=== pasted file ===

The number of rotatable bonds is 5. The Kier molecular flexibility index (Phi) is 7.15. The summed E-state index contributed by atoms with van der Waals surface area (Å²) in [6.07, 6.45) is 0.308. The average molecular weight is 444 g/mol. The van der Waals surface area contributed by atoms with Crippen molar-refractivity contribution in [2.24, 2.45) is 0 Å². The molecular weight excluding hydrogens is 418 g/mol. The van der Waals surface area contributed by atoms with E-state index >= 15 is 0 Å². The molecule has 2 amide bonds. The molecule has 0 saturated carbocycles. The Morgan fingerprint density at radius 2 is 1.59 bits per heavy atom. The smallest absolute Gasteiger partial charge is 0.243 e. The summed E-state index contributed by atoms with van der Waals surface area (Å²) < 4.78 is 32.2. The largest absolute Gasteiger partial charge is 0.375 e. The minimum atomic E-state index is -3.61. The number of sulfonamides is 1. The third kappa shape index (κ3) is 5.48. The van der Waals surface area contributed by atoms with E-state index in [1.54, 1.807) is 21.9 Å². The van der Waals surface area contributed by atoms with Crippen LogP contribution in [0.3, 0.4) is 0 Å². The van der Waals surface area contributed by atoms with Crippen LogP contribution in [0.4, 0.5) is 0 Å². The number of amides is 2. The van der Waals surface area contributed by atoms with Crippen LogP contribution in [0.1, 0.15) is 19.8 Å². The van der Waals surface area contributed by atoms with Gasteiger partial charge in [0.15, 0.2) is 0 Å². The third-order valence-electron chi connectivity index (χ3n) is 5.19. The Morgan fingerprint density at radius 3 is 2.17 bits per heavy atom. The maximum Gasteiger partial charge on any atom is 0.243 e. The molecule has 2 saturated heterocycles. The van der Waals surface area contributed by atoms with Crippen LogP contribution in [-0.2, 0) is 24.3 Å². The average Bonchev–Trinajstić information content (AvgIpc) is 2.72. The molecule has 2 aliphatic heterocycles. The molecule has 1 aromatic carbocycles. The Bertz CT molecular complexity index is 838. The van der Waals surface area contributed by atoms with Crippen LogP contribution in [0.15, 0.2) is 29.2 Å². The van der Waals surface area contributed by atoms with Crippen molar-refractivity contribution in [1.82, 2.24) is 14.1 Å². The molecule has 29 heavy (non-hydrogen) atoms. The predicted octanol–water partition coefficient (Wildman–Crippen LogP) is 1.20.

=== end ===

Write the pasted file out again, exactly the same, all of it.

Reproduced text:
The number of rotatable bonds is 5. The Kier molecular flexibility index (Phi) is 7.15. The summed E-state index contributed by atoms with van der Waals surface area (Å²) in [6.07, 6.45) is 0.308. The average molecular weight is 444 g/mol. The van der Waals surface area contributed by atoms with Crippen molar-refractivity contribution in [2.24, 2.45) is 0 Å². The molecular weight excluding hydrogens is 418 g/mol. The van der Waals surface area contributed by atoms with E-state index >= 15 is 0 Å². The molecule has 2 amide bonds. The molecule has 0 saturated carbocycles. The Morgan fingerprint density at radius 2 is 1.59 bits per heavy atom. The smallest absolute Gasteiger partial charge is 0.243 e. The summed E-state index contributed by atoms with van der Waals surface area (Å²) < 4.78 is 32.2. The largest absolute Gasteiger partial charge is 0.375 e. The minimum atomic E-state index is -3.61. The number of sulfonamides is 1. The third kappa shape index (κ3) is 5.48. The van der Waals surface area contributed by atoms with E-state index in [1.54, 1.807) is 21.9 Å². The van der Waals surface area contributed by atoms with Crippen LogP contribution in [0.3, 0.4) is 0 Å². The van der Waals surface area contributed by atoms with Crippen LogP contribution in [0.4, 0.5) is 0 Å². The number of amides is 2. The van der Waals surface area contributed by atoms with Crippen LogP contribution in [0.1, 0.15) is 19.8 Å². The van der Waals surface area contributed by atoms with Gasteiger partial charge in [0.15, 0.2) is 0 Å². The third-order valence-electron chi connectivity index (χ3n) is 5.19. The Morgan fingerprint density at radius 3 is 2.17 bits per heavy atom. The maximum Gasteiger partial charge on any atom is 0.243 e. The molecule has 2 saturated heterocycles. The van der Waals surface area contributed by atoms with Crippen LogP contribution in [-0.2, 0) is 24.3 Å². The average Bonchev–Trinajstić information content (AvgIpc) is 2.72. The molecule has 2 aliphatic heterocycles. The molecule has 1 aromatic carbocycles. The Bertz CT molecular complexity index is 838. The van der Waals surface area contributed by atoms with Crippen LogP contribution in [0.15, 0.2) is 29.2 Å². The van der Waals surface area contributed by atoms with Crippen molar-refractivity contribution in [1.82, 2.24) is 14.1 Å². The molecule has 29 heavy (non-hydrogen) atoms. The predicted octanol–water partition coefficient (Wildman–Crippen LogP) is 1.20.